In February of 2011, U.S. President Barack Obama bestowed the Medal of Freedom to Hall of Fame baseball player Stan Musial. Such honors are commonplace in American government, at both the state and federal levels. In general, they’re a nice way to honor those who have served their nation. In Musial’s case, he was honored for his work after his baseball career as much as he was for his 475 homers and 3,630 career hits. But those are details — details that are often glossed over. When these resolutions are passed by legislative branches, the minutia aren’t always very important to the voting representatives. One case from the early 1970s made that clear.

On April 1, 1971, Tom Moore, Jr. of the Texas House of Representatives brought a resolution to honor a man named Albert DeSalvo (pictured), born forty years earlier in Chelsea, Massachusetts. DeSalvo, Moore posited, was a leader in his community back home and deserved recognition even though he had tenuous at best ties to Texas. (In fact, there’s no evidence DeSalvo had ever stepped foot in the Lone Star state.) The proposed resolution read, in part:
This compassionate gentleman’s dedication and devotion to his work has enabled the weak and the lonely throughout the nation to achieve and maintain a new degree of concern for their future. He has been officially recognized by the state of Massachusetts for his noted activities and unconventional techniques involving population control and applied psychology.
By unanimous acclamation, the 150 members of the Texas House approved the resolution, officially adding DeSalvo to the roll of those to be honored by the state. Had the state’s Senate also agreed, DeSalvo would have gotten a nice little certificate or something.

But that never happened. DeSalvo wasn’t worthy of Texas’ honor — or, for that matter, the honor of any of the 50 states. DeSalvo’s fame was, actually, infamy. He was better known as the Boston Strangler, a serial killer believed to be responsible for the murder of 13 women in the early-to-mid 1960s. (Later DNA evidence demonstrated that DeSalvo was responsible for at least one of the murders, but not all of them. Nevertheless, he confessed to all thirteen in the 1960s.) Moore’s goal, according to Texas Monthly, was simply to pull an April Fool’s Day joke (check the date of the stunt), but at least one other legislator used the joke as evidence that representatives didn’t pay attention to what they were voting on. Others attribute that goal to Moore (and his co-sponsor, Lane Denton), himself.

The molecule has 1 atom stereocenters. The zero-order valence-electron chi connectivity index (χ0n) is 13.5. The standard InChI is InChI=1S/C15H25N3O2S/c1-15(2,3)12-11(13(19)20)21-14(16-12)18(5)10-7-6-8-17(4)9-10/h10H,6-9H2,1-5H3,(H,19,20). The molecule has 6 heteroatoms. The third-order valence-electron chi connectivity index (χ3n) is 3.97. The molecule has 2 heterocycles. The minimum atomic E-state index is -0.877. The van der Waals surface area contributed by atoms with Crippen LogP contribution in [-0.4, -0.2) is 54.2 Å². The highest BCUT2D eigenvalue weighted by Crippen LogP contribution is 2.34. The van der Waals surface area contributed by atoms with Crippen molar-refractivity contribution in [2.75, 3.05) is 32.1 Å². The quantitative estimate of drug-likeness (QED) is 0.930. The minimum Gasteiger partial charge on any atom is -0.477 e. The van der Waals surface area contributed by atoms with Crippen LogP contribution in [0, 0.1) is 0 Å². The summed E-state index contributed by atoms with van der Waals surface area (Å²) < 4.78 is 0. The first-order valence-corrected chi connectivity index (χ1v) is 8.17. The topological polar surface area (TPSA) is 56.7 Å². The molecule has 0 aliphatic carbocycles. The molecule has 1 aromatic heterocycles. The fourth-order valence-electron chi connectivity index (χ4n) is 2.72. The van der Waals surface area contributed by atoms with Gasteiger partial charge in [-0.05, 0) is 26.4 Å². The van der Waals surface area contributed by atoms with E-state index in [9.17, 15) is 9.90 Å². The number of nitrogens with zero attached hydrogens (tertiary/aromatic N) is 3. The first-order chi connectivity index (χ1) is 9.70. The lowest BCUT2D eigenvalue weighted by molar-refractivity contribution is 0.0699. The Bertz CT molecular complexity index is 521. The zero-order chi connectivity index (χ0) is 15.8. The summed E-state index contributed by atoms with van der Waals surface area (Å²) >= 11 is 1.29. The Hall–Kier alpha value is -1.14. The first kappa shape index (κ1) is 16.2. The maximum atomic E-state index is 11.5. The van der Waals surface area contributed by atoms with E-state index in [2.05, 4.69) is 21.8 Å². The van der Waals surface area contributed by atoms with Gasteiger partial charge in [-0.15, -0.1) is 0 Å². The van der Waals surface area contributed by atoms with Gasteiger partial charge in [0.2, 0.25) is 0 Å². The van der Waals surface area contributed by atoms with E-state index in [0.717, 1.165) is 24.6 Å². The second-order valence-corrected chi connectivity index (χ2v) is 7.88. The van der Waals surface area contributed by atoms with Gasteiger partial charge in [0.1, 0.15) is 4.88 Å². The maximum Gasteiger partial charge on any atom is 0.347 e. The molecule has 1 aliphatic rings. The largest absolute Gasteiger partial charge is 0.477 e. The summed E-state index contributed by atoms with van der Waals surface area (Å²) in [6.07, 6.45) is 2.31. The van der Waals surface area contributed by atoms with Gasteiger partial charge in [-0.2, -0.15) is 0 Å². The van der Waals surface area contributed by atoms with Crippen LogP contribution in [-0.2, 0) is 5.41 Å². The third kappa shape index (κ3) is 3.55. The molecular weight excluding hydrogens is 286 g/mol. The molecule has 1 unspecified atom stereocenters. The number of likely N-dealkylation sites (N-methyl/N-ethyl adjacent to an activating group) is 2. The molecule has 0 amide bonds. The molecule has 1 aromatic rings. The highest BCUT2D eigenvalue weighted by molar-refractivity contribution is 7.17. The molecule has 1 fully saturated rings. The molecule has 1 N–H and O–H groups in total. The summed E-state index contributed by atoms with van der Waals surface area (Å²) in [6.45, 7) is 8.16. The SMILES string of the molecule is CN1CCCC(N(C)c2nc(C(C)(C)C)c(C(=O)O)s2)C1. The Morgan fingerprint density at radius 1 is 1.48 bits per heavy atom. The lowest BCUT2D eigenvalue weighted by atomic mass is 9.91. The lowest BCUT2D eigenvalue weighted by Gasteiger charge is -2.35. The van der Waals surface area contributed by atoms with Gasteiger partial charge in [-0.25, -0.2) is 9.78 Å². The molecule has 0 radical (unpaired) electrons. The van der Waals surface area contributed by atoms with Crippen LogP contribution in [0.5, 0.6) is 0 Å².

The Strangler, of course, was never honored by Texas. Not because the state Senate caught wind of the joke, though. Moore pulled the legislation before it reached that points, admitting that it was all a ruse.

Bonus Fact: Moore’s decision to embarrass his colleagues (even if it were just an idle prank) runs counter to an informal policy in many states, including for example New York, where state legislators keep quiet instead of cause each other bad press. As a New York magazine article in 2007 recounted, that state’s legislature had something called the Bear Mountain Compact — and agreement among lawmakers to keep scandals quiet. The Compact has crumbled in recent years.